COVID-19 has caused all to change and adapt to new social distancing guidelines to mitigate the effects of the pandemic on their lives and communities. In response to social distancing guidelines, innovative Utahns have engaged in new activities that still allow for family contact and explore new adventures. These activities have included increased participation in outdoor recreation and backyard agriculture to include gardening and chicken.
Explosions in the local rat populations in some areas have been linked to the rapid growth in backyard chicken ranching. This is concerning because, rats and rodents have been implicated in spreading zoonosis to include bubonic plague, hantavirus, and rat-bite fever. Humans can get these diseases if they are bitten by an infected rat or inhale or ingest microorganisms in the rat’s feces or urine.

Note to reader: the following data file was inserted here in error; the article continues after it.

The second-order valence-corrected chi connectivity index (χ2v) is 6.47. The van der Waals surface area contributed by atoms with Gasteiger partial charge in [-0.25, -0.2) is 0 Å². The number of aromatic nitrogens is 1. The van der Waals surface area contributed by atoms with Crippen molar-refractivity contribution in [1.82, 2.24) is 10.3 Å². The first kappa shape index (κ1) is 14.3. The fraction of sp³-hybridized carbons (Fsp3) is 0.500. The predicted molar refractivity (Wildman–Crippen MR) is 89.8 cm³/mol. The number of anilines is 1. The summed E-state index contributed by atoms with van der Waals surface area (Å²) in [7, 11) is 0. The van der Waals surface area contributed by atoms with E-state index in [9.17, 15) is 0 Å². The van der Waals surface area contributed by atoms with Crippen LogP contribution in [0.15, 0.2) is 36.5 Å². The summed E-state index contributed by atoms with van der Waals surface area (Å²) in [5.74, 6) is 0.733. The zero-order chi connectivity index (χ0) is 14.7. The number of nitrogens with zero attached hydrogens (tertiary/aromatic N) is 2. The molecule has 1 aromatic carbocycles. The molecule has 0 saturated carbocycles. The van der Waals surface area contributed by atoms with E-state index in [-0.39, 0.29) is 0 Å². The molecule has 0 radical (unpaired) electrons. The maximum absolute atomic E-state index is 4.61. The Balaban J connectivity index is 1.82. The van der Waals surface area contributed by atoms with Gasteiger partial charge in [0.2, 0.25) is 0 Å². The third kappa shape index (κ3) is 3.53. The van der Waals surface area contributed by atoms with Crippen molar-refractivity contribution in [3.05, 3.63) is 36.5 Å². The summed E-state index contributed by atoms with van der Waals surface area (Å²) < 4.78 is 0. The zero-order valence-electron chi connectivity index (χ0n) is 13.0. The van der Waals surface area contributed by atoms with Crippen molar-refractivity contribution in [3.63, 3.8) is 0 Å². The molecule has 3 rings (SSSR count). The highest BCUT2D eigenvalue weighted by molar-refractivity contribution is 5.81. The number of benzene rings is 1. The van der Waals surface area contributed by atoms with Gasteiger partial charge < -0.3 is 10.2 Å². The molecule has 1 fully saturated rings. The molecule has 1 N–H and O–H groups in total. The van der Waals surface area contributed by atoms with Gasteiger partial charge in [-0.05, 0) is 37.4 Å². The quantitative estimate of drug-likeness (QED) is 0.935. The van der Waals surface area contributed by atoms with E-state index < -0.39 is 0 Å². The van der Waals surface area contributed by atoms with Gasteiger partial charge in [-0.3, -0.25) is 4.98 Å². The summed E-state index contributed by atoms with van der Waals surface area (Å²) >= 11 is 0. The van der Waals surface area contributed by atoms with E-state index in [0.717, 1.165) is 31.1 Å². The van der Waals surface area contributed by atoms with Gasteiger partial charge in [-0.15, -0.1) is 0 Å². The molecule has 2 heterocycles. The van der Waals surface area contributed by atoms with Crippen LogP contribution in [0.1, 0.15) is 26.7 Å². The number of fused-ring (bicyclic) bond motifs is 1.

Cities that have allowed backyard chicken ranching have designed their ordinances to eliminate conditions that might attract rats, and other rodents. These ordinances require the rancher to “rodent-proof” chicken coops and other outbuildings where food is present.
However, you may not see any rats unless you have a severe problem. Don't create the conditions that attract rats, other rodents, raccoons, or skunks to your yard. Remove your flock's feeders and waterers each night and replace them in the morning. While your chickens won't want to eat or drink at night, the rats will!
Be sure to store your chicken feed in rodent-proof containers.
Because rats are burrowers and climbers, consider wiring the bottom of your run with woven mesh hardware cloth. Bury the bottom of your fence, or provide an apron so they cannot enter your chickens' area from below.
For more information, contact your local county extension office or visit the web site https://poultry.usu.edu/raising